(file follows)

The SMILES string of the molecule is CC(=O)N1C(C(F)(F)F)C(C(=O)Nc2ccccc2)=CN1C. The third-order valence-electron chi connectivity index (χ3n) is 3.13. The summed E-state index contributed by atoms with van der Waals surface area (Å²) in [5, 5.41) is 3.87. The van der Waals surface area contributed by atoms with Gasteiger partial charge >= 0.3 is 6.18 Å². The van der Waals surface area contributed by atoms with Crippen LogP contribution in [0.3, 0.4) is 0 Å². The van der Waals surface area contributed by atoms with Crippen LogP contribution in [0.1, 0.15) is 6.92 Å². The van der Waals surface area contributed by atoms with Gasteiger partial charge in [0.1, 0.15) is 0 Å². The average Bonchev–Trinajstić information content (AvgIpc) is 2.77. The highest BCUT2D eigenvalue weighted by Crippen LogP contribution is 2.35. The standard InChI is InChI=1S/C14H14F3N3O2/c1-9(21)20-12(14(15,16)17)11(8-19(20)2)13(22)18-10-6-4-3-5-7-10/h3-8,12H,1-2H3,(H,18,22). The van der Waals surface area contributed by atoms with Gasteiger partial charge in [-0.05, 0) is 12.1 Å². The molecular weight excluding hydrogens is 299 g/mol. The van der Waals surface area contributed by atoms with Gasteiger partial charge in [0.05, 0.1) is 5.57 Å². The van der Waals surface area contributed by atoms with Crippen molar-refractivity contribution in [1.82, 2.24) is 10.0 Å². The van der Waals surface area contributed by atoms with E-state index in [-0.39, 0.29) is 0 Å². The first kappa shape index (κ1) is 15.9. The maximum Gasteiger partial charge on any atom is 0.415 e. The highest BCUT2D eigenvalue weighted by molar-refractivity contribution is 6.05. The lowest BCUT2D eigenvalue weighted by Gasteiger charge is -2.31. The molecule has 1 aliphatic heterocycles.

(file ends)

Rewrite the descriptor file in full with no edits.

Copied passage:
The SMILES string of the molecule is CC(=O)N1C(C(F)(F)F)C(C(=O)Nc2ccccc2)=CN1C. The third-order valence-electron chi connectivity index (χ3n) is 3.13. The summed E-state index contributed by atoms with van der Waals surface area (Å²) in [5, 5.41) is 3.87. The van der Waals surface area contributed by atoms with Gasteiger partial charge >= 0.3 is 6.18 Å². The van der Waals surface area contributed by atoms with Crippen LogP contribution in [0.3, 0.4) is 0 Å². The van der Waals surface area contributed by atoms with Crippen LogP contribution in [0.1, 0.15) is 6.92 Å². The van der Waals surface area contributed by atoms with Gasteiger partial charge in [0.1, 0.15) is 0 Å². The average Bonchev–Trinajstić information content (AvgIpc) is 2.77. The highest BCUT2D eigenvalue weighted by Crippen LogP contribution is 2.35. The standard InChI is InChI=1S/C14H14F3N3O2/c1-9(21)20-12(14(15,16)17)11(8-19(20)2)13(22)18-10-6-4-3-5-7-10/h3-8,12H,1-2H3,(H,18,22). The van der Waals surface area contributed by atoms with Gasteiger partial charge in [-0.05, 0) is 12.1 Å². The molecular weight excluding hydrogens is 299 g/mol. The van der Waals surface area contributed by atoms with Gasteiger partial charge in [0.05, 0.1) is 5.57 Å². The van der Waals surface area contributed by atoms with Crippen molar-refractivity contribution in [1.82, 2.24) is 10.0 Å². The van der Waals surface area contributed by atoms with E-state index in [-0.39, 0.29) is 0 Å². The first kappa shape index (κ1) is 15.9. The maximum Gasteiger partial charge on any atom is 0.415 e. The highest BCUT2D eigenvalue weighted by molar-refractivity contribution is 6.05. The lowest BCUT2D eigenvalue weighted by Gasteiger charge is -2.31. The molecule has 1 aliphatic heterocycles.